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The Height of the Storm

Posted 9/26/2019

The Height of the Storm reviewed  by Fern Siegel for

  Reality and memory, life and death shift in The Height of the Storm, starring the incomparable Eileen Atkins and a masterful Jonathan Pryce.

Now on Broadway at the Samuel J. Friedman, after a successful London run, the tense drama by Florian Zeller is both heartbreaking and disorienting.  A family saga, it’s unclear which spouse is alive or dead, given that dementia is an issue.

“You think people are dead, but it’s not always the case,” Andre muses.

Perceptions are altered; subjectivity reigns. Andre (Pryce) is a celebrated author who veers between alertness and despair, while his efficient, solid-to-the-core wife Madeleine (Atkins), promises she will always be there for him.

That’s a promise her daughters Elise (Lisa O’Hare) and Anne (Amanda Drew) counted — or are counting — on.

It takes time to sort out specifics; meantime, the story shifts into practical concerns. Should the big house be sold? Is a realtor coming? What should happen to Andre’s unpublished works? And who is the mysterious woman claiming to know Andre as a younger man?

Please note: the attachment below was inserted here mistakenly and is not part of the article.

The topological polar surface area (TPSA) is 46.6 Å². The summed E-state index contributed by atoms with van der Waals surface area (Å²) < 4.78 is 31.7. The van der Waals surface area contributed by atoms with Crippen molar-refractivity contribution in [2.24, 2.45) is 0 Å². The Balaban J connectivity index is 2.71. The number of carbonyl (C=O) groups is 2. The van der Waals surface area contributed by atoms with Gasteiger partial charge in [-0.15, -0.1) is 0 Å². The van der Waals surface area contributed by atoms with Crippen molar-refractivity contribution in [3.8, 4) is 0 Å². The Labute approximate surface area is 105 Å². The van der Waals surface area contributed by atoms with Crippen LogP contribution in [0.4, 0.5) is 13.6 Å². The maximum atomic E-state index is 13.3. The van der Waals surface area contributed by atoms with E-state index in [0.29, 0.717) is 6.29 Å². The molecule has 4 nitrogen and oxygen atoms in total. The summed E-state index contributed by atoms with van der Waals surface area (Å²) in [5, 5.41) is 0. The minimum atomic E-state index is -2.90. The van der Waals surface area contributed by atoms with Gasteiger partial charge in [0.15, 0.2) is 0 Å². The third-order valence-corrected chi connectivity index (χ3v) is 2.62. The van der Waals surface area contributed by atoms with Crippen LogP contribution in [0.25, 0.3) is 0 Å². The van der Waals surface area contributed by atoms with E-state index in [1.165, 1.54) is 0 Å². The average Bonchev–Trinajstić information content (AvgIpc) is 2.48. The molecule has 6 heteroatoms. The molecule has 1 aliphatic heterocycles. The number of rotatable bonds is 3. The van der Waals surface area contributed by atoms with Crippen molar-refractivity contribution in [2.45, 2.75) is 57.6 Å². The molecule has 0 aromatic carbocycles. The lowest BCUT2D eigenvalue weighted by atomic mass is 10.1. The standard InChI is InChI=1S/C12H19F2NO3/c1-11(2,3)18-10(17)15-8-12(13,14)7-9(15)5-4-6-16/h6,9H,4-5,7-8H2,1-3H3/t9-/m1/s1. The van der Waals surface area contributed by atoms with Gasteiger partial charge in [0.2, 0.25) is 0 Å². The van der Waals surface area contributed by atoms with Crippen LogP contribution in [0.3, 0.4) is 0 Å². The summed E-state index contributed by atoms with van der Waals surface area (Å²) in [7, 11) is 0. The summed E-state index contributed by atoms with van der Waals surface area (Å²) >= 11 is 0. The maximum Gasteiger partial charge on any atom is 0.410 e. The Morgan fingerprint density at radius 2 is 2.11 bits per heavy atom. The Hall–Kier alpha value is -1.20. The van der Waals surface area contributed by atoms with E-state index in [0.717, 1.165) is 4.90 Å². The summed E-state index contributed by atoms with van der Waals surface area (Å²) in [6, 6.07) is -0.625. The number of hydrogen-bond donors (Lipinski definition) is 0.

There is something ghostly, yet sad, in the portrait of a long marriage and the prospect of living without a beloved mate.  There is also the hint of infidelity, though like much of the thin story line, it’s obscured by the inability to determine what is real.

Yes, the daughters have legitimate worries, and the parents remain somewhat combative. They don’t want their independence curtailed — even if it seems inevitable. But how do children navigate the tricky waters of aging, infirmed parents?

Zeller’s 80-minute play is confusing at times. It addresses genuinely difficult circumstances, which are forever shifting. But there is also a strange hypnotic quality to watching two superb actors — Atkins and Pryce — command a stage.  —Fern Siegel